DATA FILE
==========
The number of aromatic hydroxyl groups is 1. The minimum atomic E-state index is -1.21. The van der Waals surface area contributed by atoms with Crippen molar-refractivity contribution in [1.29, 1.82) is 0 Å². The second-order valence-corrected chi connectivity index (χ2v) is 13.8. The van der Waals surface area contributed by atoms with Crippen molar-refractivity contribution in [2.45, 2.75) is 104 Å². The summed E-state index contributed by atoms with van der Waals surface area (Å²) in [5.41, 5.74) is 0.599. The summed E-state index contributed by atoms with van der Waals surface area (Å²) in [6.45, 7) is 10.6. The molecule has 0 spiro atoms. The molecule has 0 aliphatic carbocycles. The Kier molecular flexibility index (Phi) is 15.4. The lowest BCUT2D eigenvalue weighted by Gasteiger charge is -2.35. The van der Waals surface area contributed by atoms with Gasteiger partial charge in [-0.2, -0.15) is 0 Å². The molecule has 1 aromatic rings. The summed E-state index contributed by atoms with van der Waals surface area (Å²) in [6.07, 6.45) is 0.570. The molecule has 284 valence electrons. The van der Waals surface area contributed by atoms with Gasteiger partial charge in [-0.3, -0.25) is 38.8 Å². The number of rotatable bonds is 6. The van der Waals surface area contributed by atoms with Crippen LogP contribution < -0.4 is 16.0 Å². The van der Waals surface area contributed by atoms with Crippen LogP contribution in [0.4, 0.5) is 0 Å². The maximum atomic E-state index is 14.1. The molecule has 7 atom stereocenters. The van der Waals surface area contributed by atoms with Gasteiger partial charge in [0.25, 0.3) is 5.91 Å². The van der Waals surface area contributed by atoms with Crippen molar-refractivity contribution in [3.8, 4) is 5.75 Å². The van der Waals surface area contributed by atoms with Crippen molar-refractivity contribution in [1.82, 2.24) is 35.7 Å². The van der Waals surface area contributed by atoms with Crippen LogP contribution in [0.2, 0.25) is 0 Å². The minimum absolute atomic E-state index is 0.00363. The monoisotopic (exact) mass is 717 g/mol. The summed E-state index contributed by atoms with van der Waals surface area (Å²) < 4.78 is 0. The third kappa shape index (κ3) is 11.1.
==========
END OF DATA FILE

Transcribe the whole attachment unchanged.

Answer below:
The number of aromatic hydroxyl groups is 1. The minimum atomic E-state index is -1.21. The van der Waals surface area contributed by atoms with Crippen molar-refractivity contribution in [1.29, 1.82) is 0 Å². The second-order valence-corrected chi connectivity index (χ2v) is 13.8. The van der Waals surface area contributed by atoms with Crippen molar-refractivity contribution in [2.45, 2.75) is 104 Å². The summed E-state index contributed by atoms with van der Waals surface area (Å²) in [5.41, 5.74) is 0.599. The summed E-state index contributed by atoms with van der Waals surface area (Å²) in [6.45, 7) is 10.6. The molecule has 0 spiro atoms. The molecule has 0 aliphatic carbocycles. The Kier molecular flexibility index (Phi) is 15.4. The lowest BCUT2D eigenvalue weighted by Gasteiger charge is -2.35. The van der Waals surface area contributed by atoms with Gasteiger partial charge in [-0.2, -0.15) is 0 Å². The molecule has 1 aromatic rings. The summed E-state index contributed by atoms with van der Waals surface area (Å²) in [6.07, 6.45) is 0.570. The molecule has 284 valence electrons. The van der Waals surface area contributed by atoms with Gasteiger partial charge in [-0.3, -0.25) is 38.8 Å². The number of rotatable bonds is 6. The van der Waals surface area contributed by atoms with Crippen LogP contribution < -0.4 is 16.0 Å². The van der Waals surface area contributed by atoms with Crippen LogP contribution in [0.4, 0.5) is 0 Å². The maximum atomic E-state index is 14.1. The molecule has 7 atom stereocenters. The van der Waals surface area contributed by atoms with Gasteiger partial charge in [0.25, 0.3) is 5.91 Å². The van der Waals surface area contributed by atoms with Crippen molar-refractivity contribution in [3.8, 4) is 5.75 Å². The van der Waals surface area contributed by atoms with Crippen molar-refractivity contribution in [1.82, 2.24) is 35.7 Å². The van der Waals surface area contributed by atoms with Crippen LogP contribution in [0.2, 0.25) is 0 Å². The minimum absolute atomic E-state index is 0.00363. The monoisotopic (exact) mass is 717 g/mol. The summed E-state index contributed by atoms with van der Waals surface area (Å²) < 4.78 is 0. The third kappa shape index (κ3) is 11.1.